In a country with such a rich history and culture such as Ireland it is natural to have many traditions, superstitions and rituals which have been morphed through the generations. In this Blog we share with you some of the older Irish traditions as well as some of our modern ‘Irishisms’.
In olden days there were many superstitions about always visiting houses with a gift on New Year’s Eve, but you must never take anything OUT of the house, or spend any money…..!!! Likewise, on New Year’s Day, you should always take a gift to people’s houses, which of course may put your own luck in danger if you took something from your house to give as this gift……As a result, many people, fearful of bringing bad luck upon themselves, stayed home & did nothing……!!!!!
An Irish friend told me that her family does this every year. Just before midnight everybody goes outside, and when the clock strikes 12, everybody throws a piece of bread at the front door. This is to keep hunger away through the upcoming door. The pieces of bread are to be left on the porch for the birds to eat, as it was believed they were the ones to grant this request.
Centuries ago, it was tradition to clean the house from top to bottom. The clean house was to reflect a fresh start to a new year.
On New Year’s Eve, Irish families would remember loved ones who had passed away by setting a place at the table for them.
A lot of emphasis was put on the first person to come through the door on New Years’ Day. If it were a man who was tall and handsome, it was believed that the New Year would be filled with good fortune. If a redhead girl was the first to enter, it was believed the year would be filled with hardship.
The tradition of having a full pantry, and to be fully stocked with coal is meant to symbolise bounty in the year to come.
We still have festivals on New Year’s Eve around the country – fireworks in some places, bonfires in other’s or the uniquely Irish “burning the sod (turf)” in parts of rural Ireland. This as its name suggests entails soaking dried peat (turf) in petrol or paraffin and lighting it. The peat is put on the top of a pike or fork and used like a torch in night-time parades. In times past the peat torch was used as a tool for fishing at night and was used to dazzle the salmon but in this context it represents the light which is a beacon of Homecoming at Christmas and New Year. See the video below…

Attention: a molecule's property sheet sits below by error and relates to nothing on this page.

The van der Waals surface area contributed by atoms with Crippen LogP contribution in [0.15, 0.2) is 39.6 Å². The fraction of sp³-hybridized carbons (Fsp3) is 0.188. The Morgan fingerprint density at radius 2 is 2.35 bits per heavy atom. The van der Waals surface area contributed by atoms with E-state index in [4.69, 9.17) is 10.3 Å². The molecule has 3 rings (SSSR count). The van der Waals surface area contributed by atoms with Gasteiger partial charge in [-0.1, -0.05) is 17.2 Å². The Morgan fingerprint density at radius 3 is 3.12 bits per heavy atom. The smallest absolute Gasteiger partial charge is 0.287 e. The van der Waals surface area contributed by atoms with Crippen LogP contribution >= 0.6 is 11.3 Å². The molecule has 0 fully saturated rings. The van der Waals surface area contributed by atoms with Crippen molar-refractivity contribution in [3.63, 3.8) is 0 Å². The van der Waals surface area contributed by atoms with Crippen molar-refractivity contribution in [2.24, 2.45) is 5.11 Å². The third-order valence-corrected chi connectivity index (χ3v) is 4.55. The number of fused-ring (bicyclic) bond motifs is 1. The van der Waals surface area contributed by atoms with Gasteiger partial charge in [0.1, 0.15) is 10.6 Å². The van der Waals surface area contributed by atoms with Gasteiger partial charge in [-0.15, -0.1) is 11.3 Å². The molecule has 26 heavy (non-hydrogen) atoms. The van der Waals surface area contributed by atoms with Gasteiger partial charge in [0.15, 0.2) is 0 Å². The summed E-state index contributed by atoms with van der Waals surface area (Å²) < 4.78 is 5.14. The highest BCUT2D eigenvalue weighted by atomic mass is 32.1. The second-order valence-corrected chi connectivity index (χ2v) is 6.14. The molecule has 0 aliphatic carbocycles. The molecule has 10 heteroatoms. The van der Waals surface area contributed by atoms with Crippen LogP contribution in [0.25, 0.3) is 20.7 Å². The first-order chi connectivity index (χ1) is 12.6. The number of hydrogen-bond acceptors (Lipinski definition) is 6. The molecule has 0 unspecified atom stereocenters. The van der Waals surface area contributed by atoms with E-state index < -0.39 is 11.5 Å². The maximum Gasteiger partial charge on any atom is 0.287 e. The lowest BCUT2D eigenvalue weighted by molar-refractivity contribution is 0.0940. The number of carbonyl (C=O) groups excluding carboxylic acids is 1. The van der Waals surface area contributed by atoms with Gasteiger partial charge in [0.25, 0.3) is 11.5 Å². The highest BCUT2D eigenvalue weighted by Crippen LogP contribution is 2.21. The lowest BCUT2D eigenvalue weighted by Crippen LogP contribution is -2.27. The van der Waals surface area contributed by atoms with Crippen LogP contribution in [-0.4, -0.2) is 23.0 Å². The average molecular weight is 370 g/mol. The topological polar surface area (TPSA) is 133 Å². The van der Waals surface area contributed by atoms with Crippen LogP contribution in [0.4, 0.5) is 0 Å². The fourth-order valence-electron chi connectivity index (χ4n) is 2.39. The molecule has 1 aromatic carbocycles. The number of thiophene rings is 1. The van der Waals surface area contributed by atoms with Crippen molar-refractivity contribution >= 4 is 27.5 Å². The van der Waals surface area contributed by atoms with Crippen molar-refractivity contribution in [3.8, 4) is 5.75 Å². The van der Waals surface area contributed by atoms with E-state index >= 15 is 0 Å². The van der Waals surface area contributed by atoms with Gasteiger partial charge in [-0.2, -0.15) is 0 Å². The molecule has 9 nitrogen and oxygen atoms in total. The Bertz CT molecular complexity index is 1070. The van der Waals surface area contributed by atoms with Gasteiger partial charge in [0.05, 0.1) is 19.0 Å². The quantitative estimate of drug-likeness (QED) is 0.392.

Like all country’s we in Ireland have some wonderfully unique expressions of speech, Here is a small selection.
Runners – In Ireland we all wear “runners” especially when going for a run – not sneakers or sports shoes – simply runners…..”sure what else would you be doing with them”!!!!
Jumper – This is what we wear in winter when its cold – not a sweater (“sure who needs to sweat”!!) just a jumper…..!
Boot – is not something we wear – this is the trunk of a car – where we put all bulky items. So we might “throw something in the boot” before driving down the road…and please note – we never go for a
Ride – our understanding of this word is a close liaison with an attractive person – male or female….so be careful…..we go for a drive here….!!!!
Footpath – this is where we walk when going to the shops – it’s not a sidewalk – it’s a footpath here……and very often, we will walk along the footpath to go to the
Chipper – a great spot to get a late night feast of sausages & chips, fish & chips or the likes….chips being our equivalent of French fries….! At the end of this feast we very often will be
Stuffed – as in – we’ve over-eaten….nothing else is meant by this expression!! We may then try to describe something to you by using the word
Yoke – “sure you know the yoke I mean that makes the coffee” etc….and if you are still struggling to understand us – when we say we are going to put something in the
Hotpress – it’s an airing cupboard…..and in our simplistic outlook on life – since this is a cupboard usually built around the boiler – what else would it be but a hot press! To say nothing of throwing something in the
Bin – our equivalent of the trash……
To ensure you fit in with the locals when visiting try using some of these words and when you come on holidays to Ireland – we would recommend that you try your best to avoid doing any of the following:-
(Those of you that have been & done some of these…..smile on….)
Please try not to imitate our accents…..and even when we use some of the wonderful expressions as above – try not to laugh….!!!!
When talking about movies (which by the way, we call films) – try to come up with something more modern than “The Quiet Man” or Ryan’s Daughter – we have a wealth of wonderful movies & some have been awarded Oscars – such as My Left Foot, Once or In the Name of the Father.
As for leprechauns…..first of all….please ensure you can pronounce it correctly…..and secondly…..really we have none….!!! However, if you bring up the subject, they will suddenly come out in all kinds of stories….!
Our country may look small on a map and we take great pride in showing you the very best it has to offer but this takes time. So we feel somewhat “short-changed” when people try to see too much of the country in a few days. Our whole attitude here is ……get out there & explore, discover the real Ireland and take your time….please.